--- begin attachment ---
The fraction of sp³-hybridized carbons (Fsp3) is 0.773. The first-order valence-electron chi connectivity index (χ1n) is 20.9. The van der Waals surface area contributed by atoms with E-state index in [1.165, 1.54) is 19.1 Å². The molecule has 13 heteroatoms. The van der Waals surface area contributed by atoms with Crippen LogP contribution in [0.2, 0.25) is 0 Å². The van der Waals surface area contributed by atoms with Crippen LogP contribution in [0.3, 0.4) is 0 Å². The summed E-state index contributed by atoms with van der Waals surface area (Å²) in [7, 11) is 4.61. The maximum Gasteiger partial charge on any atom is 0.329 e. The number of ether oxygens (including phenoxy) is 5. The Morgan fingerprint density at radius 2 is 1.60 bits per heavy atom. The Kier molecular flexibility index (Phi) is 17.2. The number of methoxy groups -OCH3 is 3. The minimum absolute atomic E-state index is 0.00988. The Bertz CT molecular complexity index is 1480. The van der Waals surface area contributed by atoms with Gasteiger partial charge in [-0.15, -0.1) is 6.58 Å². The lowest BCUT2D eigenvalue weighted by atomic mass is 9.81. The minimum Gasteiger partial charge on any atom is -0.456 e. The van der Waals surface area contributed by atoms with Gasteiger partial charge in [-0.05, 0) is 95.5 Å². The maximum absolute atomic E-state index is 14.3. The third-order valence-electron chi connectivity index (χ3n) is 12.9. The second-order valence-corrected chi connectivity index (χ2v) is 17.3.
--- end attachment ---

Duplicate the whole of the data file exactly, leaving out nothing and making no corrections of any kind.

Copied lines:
The fraction of sp³-hybridized carbons (Fsp3) is 0.773. The first-order valence-electron chi connectivity index (χ1n) is 20.9. The van der Waals surface area contributed by atoms with E-state index in [1.165, 1.54) is 19.1 Å². The molecule has 13 heteroatoms. The van der Waals surface area contributed by atoms with Crippen LogP contribution in [0.2, 0.25) is 0 Å². The van der Waals surface area contributed by atoms with Crippen LogP contribution in [0.3, 0.4) is 0 Å². The summed E-state index contributed by atoms with van der Waals surface area (Å²) in [7, 11) is 4.61. The maximum Gasteiger partial charge on any atom is 0.329 e. The number of ether oxygens (including phenoxy) is 5. The Morgan fingerprint density at radius 2 is 1.60 bits per heavy atom. The Kier molecular flexibility index (Phi) is 17.2. The number of methoxy groups -OCH3 is 3. The minimum absolute atomic E-state index is 0.00988. The Bertz CT molecular complexity index is 1480. The van der Waals surface area contributed by atoms with Gasteiger partial charge in [-0.15, -0.1) is 6.58 Å². The lowest BCUT2D eigenvalue weighted by atomic mass is 9.81. The minimum Gasteiger partial charge on any atom is -0.456 e. The van der Waals surface area contributed by atoms with Gasteiger partial charge in [-0.05, 0) is 95.5 Å². The maximum absolute atomic E-state index is 14.3. The third-order valence-electron chi connectivity index (χ3n) is 12.9. The second-order valence-corrected chi connectivity index (χ2v) is 17.3.